Jackie Marcus Schaffer: Yeah. And a funny story which I think is okay to share is we were working on a show this season in Jeff Schaffer's Curb Your Enthusiasm office, and we're up on the board and the board is-you know, looks like a board Curb Your Enthusiasm -and Larry David comes and he's like, "Huh, huh," and he's like, "What is all that?" And we're like, "We're writing for six people." And he said, "Oh, I forgot about that. That's terrible. That's just terrible. That seems really-why would," but-
Jeff Schaffer: He said, "That seems really hard."
Jackie Marcus Schaffer: That seems really hard. And he loves the show. It's nice. He's a fan of the show, and he thinks our cast is amazing. But when he saw what we have to do, it's a-I would say it's a very difficult thing that a lot of writers, I'm sure, share in these ensemble comedy worlds is, you know, Curb Your Enthusiasm has one regular lead and then, obviously, this amazing world of people he's with. But we have six people that we write, hopefully, integrated stories for every single episode. It's not easy, but we gladly do it.
I was wondering, can you please describe the creative process. Do you need to have quiet, chaos? Do you writ at the house? Do you have to be in the office?
Jackie Marcus Schaffer: That's interesting that you ask this. Jeff Schaffer likes to write to music, drumming-like basically doing air drumming like a 5-year-old-and he will hit and kick anything in his midst as if it is-what's the drum? It's a snare or a-I mean, what is it that you're doing?
Jeff Schaffer: I've got a snare; I've got a base; I got toms workings; I've got double pedals. I'm doing it all.
Jackie Marcus Schaffer: He's literally-if you saw this, if I ever just used an iPhone and videotaped him and sold him out-his creative process would be like a meme on YouTube that people would make fun of for ages. He looks ridiculous.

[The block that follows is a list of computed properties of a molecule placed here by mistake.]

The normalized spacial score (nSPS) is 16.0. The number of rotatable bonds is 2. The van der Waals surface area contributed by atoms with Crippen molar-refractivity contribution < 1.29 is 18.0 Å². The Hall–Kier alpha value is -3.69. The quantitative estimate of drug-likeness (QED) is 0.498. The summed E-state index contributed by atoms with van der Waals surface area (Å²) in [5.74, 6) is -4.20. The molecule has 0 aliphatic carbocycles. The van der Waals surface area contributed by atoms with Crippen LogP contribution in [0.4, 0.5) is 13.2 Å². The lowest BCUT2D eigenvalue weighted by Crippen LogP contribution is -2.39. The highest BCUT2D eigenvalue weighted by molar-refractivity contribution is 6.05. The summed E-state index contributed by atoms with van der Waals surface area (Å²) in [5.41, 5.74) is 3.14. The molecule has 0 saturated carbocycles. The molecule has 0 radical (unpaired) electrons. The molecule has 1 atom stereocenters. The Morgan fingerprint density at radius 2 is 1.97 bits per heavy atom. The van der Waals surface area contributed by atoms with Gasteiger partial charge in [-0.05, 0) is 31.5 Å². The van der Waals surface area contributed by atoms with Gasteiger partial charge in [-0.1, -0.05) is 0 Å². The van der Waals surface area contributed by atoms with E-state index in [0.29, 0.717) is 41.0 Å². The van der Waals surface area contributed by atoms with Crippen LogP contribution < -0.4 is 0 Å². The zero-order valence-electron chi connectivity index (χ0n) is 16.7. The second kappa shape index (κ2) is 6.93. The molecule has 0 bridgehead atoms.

Jeff Schaffer: Yeah.
Jackie Marcus Schaffer: I, on the other hand, am a little bit of a nerd and initially like quiet and a quiet little cubby corner. But then again, it's all about the dry-erase board. So sort of what we do is we sort of do stuff separately where we'll start with a whole bunch of ideas where we're coming up with ideas for shows, and then most importantly the connections because that's really where the best shows come from. Like show three last year where 'Kevin's' penis and 'Taco's' spear, and on the Dummies books, and 'Andre's' white party all come together in one moment. And that's what we're always striving for-those sort of endings. So we're trying to find the connections of the stories, and then we get back together with the dry-erase board and we figure out, "Okay, what scenes need to be in this show," and here's each story that we want to put in, and here are the connections, and then here's a list of scenes, and we order the scenes.
Jeff Schaffer: But by the way, in terms of where we do it-I mean we're shooting and editing and writing at the same time, and there's no staff. So we're writing on set. We're writing in the editing room. We're writing in the sound mixing stage. And we're also-because we're married-we're writing when we go out to dinner, which is the nice thing about working with your spouse is that you sort of got a mobile writer's room. And we can both be out somewhere, or even on vacation, and something funny happens, and we go, "Oh, we got to put that in the show.
Do you find it difficult at times to enter and exit a character?
Jackie Marcus Schaffer: No, and in fact, we have amazing guests cast this year. And it just happens so organically, I mean for example, we knew we wanted to do 'Ruxin's' boss, who's a big corporate lawyer, concierge to evil. What can I get you; what can I do for you? And, we start looking at our list of people we know we want to cast and people who are around, and you think, "Oh my gosh, let's go get Ray Liotta." And Ray Liotta plays 'Ruxin's' boss this year. And it's like going down the rabbit hole, every time, whether it's Ray Liotta as 'Ruxin's boss,' or Eliza Dushku as the hot ... instructor that steps over the line with 'Kevin,' or Sarah Silverman as 'Andre's' sister, or Jeff Goldblum as 'Ruxin's' dad, it literally is going down the rabbit hole. We can't stop thinking about things that we want to have them do and say, and situations we want to stick them into. It's the best.